Isaac Asimov Recalls the Golden Age of Science Fiction (1937–1950)

Sci-Fi Writer Robert Heinlein Imagines the Year 2000 in 1949, and Gets it Mostly Wrong

X Minus One: Hear Classic Sci-Fi Radio Stories from Asimov, Heinlein, Bradbury & Dick

The Encyclopedia of Science Fiction: 17,500 Entries on All Things Sci-Fi Are Now Free Online

Read Hundreds of Free Sci-Fi Stories from Asimov, Lovecraft, Bradbury, Dick, Clarke & More

Based in Seoul, Colin Marshall writes and broadcasts on cities, language, and culture. His projects include the Substack newsletter Books on Cities and the book The Stateless City: a Walk through 21st-Century Los Angeles. Follow him on Twitter at @colinmarshall or on Facebook.

Wie bewijst er dat authenticatiemiddelen zijn misbruikt?

IusMentis - 24 juni 2024 - 8:11am

Moet jij bewijzen dat je handtekening is vervalst, of de wederpartij het omgekeerde? Die vraag kwam recent zijdelings langs bij het Hof Amsterdam in een zaak over een borgtochtovereenkomst.

De gedaagde partij zou volgens een borgtochtovereenkomst op moeten draaien voor een lening van € 18.630 aan een (ondertussen failliet) bedrijf waar hij directeur en enig aandeelhouder van was. In art. 7:859 BW staat dat een borgovereenkomst alleen kan worden bewezen met een door de borgsteller ondertekend geschrift. Betwisten van de handtekening kan dus een effectief middel zijn om zo’n borg van tafel te krijgen.

Het Hof vindt de stelling dat deze persoon niets te maken had met de lening of borg moeilijk te geloven – hij was immers de enige directeur van het bedrijf. Die skepsis zien we terug in de beoordeling van de argumenten over identiteitsmisbruik: In dat verband ligt het op zijn weg toe te lichten hoe het mogelijk is dat derden in het bezit zijn gekomen van gegevens met betrekking tot Zesto Groep zoals inloggegevens behorend bij de mailaccount en de bankrekening van Zesto Groep en wat de achtergrond en redenen ervan zijn dat diverse geldbedragen van de bankrekening van Zesto Groep zijn overgeboekt naar zijn eigen privérekening. De achterliggende technologie is IDIN. Hierbij identificeer je jezelf via je bank, wat algemeen als veilig wordt gezien omdat toegang tot bankrekeningen al aan strenge authenticatie- en veiligheidsvoorschriften gebonden is. Daarnaast wordt gesproken over een mailaccount, dat is het info@ adres dus ik kan me nog nét voorstellen dat een ander dan de directeur in die mailbox kan.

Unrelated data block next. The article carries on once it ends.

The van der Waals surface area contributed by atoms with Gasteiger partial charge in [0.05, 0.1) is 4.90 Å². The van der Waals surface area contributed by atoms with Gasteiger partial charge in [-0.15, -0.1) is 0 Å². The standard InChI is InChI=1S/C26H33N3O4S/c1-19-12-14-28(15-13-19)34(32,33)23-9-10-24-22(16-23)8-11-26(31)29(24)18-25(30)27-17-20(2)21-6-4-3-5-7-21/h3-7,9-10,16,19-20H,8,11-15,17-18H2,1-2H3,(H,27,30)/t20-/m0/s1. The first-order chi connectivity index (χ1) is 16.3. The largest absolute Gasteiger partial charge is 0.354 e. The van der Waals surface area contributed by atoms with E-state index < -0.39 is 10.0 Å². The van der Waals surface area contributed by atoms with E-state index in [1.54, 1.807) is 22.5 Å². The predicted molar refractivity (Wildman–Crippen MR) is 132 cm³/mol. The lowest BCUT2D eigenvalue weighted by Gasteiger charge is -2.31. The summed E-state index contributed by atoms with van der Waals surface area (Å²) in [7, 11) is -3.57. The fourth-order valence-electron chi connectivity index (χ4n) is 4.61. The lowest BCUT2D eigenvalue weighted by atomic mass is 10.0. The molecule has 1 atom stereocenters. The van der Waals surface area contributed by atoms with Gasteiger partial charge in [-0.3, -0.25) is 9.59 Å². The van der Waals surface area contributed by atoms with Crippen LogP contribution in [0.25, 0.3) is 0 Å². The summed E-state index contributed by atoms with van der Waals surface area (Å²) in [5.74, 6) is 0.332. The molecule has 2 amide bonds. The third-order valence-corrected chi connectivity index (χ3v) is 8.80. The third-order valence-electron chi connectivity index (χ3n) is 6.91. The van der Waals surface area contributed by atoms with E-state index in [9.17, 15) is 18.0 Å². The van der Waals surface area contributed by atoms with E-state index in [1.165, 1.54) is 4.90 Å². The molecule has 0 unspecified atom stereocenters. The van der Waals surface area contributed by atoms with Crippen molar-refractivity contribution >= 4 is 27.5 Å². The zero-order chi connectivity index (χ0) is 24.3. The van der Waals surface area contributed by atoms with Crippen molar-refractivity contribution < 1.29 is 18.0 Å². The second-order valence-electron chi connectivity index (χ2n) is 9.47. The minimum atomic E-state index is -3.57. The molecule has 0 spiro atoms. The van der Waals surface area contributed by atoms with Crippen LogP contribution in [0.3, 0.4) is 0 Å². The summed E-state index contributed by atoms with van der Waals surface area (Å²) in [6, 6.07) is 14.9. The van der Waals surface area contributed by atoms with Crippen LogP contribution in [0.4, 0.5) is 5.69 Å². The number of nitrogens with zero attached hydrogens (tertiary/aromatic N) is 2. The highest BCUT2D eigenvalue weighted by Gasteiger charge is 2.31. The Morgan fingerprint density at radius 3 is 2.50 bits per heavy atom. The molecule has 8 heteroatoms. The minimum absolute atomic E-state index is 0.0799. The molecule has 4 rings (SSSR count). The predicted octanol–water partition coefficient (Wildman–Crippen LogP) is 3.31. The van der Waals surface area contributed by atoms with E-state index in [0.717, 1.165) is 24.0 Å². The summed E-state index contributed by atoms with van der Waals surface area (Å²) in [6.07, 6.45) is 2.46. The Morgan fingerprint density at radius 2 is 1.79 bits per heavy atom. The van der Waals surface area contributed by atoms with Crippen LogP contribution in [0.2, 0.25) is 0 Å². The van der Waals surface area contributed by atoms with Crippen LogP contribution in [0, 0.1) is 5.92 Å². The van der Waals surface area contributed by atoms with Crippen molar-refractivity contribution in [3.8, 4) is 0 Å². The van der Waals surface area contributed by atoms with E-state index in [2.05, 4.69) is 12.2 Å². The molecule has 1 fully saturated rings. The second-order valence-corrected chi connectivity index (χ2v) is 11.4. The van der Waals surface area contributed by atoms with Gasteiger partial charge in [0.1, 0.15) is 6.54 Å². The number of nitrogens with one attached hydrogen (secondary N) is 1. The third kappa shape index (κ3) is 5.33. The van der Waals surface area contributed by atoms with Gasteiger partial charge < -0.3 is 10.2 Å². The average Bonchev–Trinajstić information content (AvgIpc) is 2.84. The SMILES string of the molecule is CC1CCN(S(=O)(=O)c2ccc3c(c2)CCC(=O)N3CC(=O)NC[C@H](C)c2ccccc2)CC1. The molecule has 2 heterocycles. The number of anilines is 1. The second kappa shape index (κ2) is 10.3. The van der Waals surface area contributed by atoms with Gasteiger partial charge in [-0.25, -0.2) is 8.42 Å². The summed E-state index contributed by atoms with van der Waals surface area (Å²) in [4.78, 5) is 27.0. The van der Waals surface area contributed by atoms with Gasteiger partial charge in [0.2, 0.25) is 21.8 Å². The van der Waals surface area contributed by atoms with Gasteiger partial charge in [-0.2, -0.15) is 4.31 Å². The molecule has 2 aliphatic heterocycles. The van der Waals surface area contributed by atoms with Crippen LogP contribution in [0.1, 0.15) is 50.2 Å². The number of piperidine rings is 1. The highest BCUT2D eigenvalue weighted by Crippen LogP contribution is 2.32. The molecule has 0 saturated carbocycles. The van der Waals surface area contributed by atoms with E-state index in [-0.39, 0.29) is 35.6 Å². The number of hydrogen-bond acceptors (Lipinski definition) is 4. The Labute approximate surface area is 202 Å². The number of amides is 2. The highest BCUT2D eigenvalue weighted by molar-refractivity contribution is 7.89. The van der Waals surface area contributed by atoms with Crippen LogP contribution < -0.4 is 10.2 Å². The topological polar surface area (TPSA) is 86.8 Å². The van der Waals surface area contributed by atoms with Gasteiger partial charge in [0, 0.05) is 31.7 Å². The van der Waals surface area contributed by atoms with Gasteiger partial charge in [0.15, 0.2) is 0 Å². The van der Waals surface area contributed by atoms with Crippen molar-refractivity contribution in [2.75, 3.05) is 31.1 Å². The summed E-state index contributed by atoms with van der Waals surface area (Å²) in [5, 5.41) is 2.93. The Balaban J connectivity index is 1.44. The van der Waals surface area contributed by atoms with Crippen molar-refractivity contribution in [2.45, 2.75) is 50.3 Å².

Bij het banksysteem is dat wat meer twijfelachtig, gezien het algemeen bekende feit dat daar tweefactorauthenticatie en andere controles en toezicht zijn. Terecht zegt het Hof dan ook: Onder deze omstandigheden lag het op de weg van [appellant] toe te lichten hoe het mogelijk is dat derden aan zijn persoonlijke inloggegevens zijn gekomen als het werkelijk zo is dat een en ander buiten hem om is gegaan. [appellant] heeft die toelichting evenwel niet gegeven. De stelling van [appellant] dat de stem in de geluidsfragmenten van de telefoongesprekken niet van hem is, maar van [naam 3] en dat daaruit zou moeten blijken dat niet [appellant] maar [naam 3] betrokken is geweest bij de totstandkoming van de overeenkomsten, is door [appellant] – tegenover de betwisting van [geïntimeerde] – op geen enkele wijze onderbouwd. Dit wringt in zoverre dat normaliter de wederpartij bij een “stellige ontkenning” moet bewijzen dat de handtekening wél door die persoon is gezet (art. 159 lid 2 Rv). En daar komt bij dat de borg door deze meneer is aangegaan vanuit zakelijke motieven – zijn eigen bedrijf, immers – en dat de strenge handtekeningeis daarmee van tafel is.